Orogeny Vineyards Pinot Noir Green Valley 2009
Pinot Noir from Russian River, California
With aromas and flavors worthy of contemplation, the 2009 Green Valley Pinot Noir reveals its sense of place. The wine's layers of ripe cherry, raspberry, rose petal and a hint of earth after a refreshing rain came from the soils, mesoclimates and clones of two exceptional vineyards in this small region within the Russian River American Viticultural Area (AVA). Barrel aging added spice and toffee nuances to the lingering, fruit-imbued finish. This wine's impeccable balance and silky tannins make it an excellent choice to serve with many entrées, including salmon, quail, pork, lamb, beef and wild mushroom dishes.
Wine Spectator - "Dense and chewy, with ripe, vivid wild berry and blackberry fruit providing the core. Full-bodied, with great acidity and firm tannins, letting the fruit fan out and elevate on the finish. An impressive young wine that needs time. Best from 2012 through 2020."
Pinot Noir, more than any other grape, reflects where it is grown. Orogeny pays tribute to the land with their name. Orogeny is a geological term that comes from Greek oro, "mountain," and -geny, "birth." It refers to the process during which the collisions and separations of the earth's crust form mountains. A series of orogenic episodes in Sonoma County near the Pacific Ocean formed the mountains and streams that created Green Valley, the unique source for Orogeny Vineyard's grapes.
They focus on cool-climate Pinot Noir from Green Valley, the coldest region of the famed Russian River Valley. Fog flows from the Pacific Coast along the Russian River and through the Petaluma Wind Gap, converging on this small area.
Orogeny's grapes are grown on five small vineyards, each only five to ten acres, which were selected to display the bright fruit characteristics of classic Green Valley Pinot Noir. Their limited size permits Orogeny to use hands-on farming techniques. The vines are planted on ridges in Gold Ridge soils, a mix of sandy loam over sandstone and clay. These sites provide excellent drainage, which promotes even ripening and concentrated flavors. View all Orogeny Vineyards Wines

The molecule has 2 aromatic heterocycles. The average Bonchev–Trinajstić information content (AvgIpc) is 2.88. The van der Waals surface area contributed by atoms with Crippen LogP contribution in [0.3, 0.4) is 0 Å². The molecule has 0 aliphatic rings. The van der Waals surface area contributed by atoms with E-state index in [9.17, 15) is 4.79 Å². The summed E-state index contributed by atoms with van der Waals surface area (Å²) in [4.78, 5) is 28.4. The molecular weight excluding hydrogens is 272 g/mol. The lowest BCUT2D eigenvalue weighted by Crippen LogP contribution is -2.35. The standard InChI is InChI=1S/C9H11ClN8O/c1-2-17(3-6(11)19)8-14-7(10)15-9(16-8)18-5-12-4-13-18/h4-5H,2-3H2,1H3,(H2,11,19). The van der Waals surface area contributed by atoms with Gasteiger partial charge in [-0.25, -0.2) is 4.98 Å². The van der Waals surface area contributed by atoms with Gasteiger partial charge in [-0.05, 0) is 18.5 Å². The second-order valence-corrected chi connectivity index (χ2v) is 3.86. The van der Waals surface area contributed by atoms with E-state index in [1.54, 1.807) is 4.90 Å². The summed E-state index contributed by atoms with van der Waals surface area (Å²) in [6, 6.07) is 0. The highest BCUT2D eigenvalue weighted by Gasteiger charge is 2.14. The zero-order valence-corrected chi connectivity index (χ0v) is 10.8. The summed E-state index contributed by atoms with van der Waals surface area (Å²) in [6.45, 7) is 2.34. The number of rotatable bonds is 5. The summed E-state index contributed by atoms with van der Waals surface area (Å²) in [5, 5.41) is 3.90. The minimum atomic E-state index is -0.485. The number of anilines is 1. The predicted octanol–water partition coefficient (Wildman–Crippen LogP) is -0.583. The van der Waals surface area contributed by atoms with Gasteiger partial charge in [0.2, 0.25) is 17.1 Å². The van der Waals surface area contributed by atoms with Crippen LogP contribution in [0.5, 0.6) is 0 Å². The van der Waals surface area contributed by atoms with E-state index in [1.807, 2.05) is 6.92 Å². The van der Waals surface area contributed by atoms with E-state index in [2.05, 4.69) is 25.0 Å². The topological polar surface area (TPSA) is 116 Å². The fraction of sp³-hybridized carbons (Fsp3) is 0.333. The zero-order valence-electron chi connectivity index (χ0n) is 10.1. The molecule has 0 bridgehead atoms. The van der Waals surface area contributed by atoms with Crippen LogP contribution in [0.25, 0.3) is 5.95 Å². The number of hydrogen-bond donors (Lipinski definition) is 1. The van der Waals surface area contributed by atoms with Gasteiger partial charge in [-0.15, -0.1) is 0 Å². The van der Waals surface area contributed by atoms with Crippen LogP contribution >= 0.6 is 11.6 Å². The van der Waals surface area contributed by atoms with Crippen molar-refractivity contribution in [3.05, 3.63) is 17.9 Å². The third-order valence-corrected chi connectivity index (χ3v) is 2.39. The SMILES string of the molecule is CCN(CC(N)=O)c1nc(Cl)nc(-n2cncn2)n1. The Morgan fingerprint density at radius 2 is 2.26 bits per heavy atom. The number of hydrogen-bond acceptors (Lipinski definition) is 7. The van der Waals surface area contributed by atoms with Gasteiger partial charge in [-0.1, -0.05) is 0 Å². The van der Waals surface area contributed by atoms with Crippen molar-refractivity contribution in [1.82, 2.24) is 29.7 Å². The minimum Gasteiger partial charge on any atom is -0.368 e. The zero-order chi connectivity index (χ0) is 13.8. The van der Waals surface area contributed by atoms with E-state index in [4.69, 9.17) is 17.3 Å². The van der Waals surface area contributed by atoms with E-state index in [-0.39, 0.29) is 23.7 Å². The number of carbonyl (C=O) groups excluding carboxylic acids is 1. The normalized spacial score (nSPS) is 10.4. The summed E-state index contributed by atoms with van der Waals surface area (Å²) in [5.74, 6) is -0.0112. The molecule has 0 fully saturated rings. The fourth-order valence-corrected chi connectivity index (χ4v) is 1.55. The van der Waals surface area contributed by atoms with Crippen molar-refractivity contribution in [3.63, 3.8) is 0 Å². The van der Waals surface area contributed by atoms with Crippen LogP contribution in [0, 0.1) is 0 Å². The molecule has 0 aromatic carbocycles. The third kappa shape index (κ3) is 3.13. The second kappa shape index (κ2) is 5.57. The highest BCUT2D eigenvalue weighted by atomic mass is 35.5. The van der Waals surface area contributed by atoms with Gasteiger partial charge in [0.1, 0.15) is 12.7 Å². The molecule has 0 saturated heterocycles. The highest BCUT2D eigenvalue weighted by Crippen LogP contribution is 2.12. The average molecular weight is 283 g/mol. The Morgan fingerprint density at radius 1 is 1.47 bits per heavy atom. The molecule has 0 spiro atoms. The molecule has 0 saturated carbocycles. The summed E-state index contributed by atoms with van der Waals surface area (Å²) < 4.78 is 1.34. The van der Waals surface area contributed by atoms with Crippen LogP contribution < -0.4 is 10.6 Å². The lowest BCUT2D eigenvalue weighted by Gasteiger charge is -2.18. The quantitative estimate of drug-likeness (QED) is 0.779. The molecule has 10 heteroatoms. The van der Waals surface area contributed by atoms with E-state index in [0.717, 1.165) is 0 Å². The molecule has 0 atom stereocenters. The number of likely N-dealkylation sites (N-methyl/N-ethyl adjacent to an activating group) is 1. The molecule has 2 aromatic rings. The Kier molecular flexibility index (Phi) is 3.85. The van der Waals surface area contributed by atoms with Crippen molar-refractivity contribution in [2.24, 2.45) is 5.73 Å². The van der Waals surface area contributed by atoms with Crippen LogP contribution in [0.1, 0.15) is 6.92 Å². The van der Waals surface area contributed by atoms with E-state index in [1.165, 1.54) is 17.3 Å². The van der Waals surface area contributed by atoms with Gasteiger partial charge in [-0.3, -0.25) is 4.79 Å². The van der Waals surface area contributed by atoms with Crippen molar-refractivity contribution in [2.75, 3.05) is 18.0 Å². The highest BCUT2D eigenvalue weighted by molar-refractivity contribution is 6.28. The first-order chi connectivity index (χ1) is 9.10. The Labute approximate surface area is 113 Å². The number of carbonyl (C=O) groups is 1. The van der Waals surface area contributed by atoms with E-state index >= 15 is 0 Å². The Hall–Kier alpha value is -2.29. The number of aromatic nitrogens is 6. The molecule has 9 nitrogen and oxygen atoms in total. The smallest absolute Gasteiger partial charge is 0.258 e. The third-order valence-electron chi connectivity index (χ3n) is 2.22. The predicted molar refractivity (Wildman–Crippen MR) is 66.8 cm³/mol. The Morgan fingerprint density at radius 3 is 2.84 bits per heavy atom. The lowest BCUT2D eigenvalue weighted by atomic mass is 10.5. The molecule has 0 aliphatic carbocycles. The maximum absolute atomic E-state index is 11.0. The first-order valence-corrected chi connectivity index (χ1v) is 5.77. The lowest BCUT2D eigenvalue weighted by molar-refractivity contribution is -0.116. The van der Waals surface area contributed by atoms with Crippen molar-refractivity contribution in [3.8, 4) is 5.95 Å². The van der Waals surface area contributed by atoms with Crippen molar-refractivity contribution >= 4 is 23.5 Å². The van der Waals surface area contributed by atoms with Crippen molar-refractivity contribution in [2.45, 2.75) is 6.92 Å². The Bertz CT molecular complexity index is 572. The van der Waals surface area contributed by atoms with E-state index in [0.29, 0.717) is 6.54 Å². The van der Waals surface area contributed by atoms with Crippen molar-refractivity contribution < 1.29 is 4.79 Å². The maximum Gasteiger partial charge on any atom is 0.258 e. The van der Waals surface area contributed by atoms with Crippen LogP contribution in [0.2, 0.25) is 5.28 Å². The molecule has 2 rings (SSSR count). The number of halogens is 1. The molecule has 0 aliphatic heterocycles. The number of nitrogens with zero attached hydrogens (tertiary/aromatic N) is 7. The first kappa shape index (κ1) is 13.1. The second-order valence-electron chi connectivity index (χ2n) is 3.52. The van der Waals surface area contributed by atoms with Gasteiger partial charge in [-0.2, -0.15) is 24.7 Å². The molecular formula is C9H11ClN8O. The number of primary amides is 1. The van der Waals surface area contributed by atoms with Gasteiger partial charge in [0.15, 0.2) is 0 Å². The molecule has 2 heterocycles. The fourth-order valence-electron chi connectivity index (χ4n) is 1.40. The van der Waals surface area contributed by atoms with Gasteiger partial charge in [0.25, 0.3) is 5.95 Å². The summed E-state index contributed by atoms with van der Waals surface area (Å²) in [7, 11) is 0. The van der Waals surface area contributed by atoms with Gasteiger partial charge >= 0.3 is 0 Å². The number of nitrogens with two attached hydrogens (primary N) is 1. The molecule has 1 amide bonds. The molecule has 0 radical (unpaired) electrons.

About Russian River
The Russian River Valley is named as such due to its proximity to the Russian River, the river itself named for the Russian fur traders who came down from Alaska in the late 18th and early 19th centuries. The Russian River is agricultural land. While there is a focus on wine, beyond the vineyards are many small, family-owned farms cultivating everything from cattle to Christmas trees.
Notable FactsThe proximity of this cool river and the rolling fogs from the Pacific Ocean make the area amenable to cool-climate grapes like Pinot Noir and Chardonnay. In fact, the region is quite known for its full-bodied, yet elegant Pinot Noir, as well as their ripe, yet lean Chardonnays. Within Russian River Valley lie the smaller appellations of Chalk Hill and Green Valley. Chalk Hill is the warmer of the two and furthest from the ocean, while Green Valley is cooler and closer to the water.
About CaliforniaIt's not rare to see a wine's country of origin listed as "California." A country into itself in the wine world, California makes enough varieties and styles to match many European wine countries. It produces a diverse range of wines that span the quality spectrum.
The most famous of the California wine regions is Napa Valley, and these wines are certainly outstanding – but it's not as broad and diverse as its larger neighbor, Sonoma County. Down south, Santa Barbara's Santa Maria Valley is well-known for its Rhône blends, as well as cool-climate varieties like Pinot and Chardonnay. The Central Coast, the largest California AVA, has many different microclimates that lead to a wide range of wines with many sub-AVAs.
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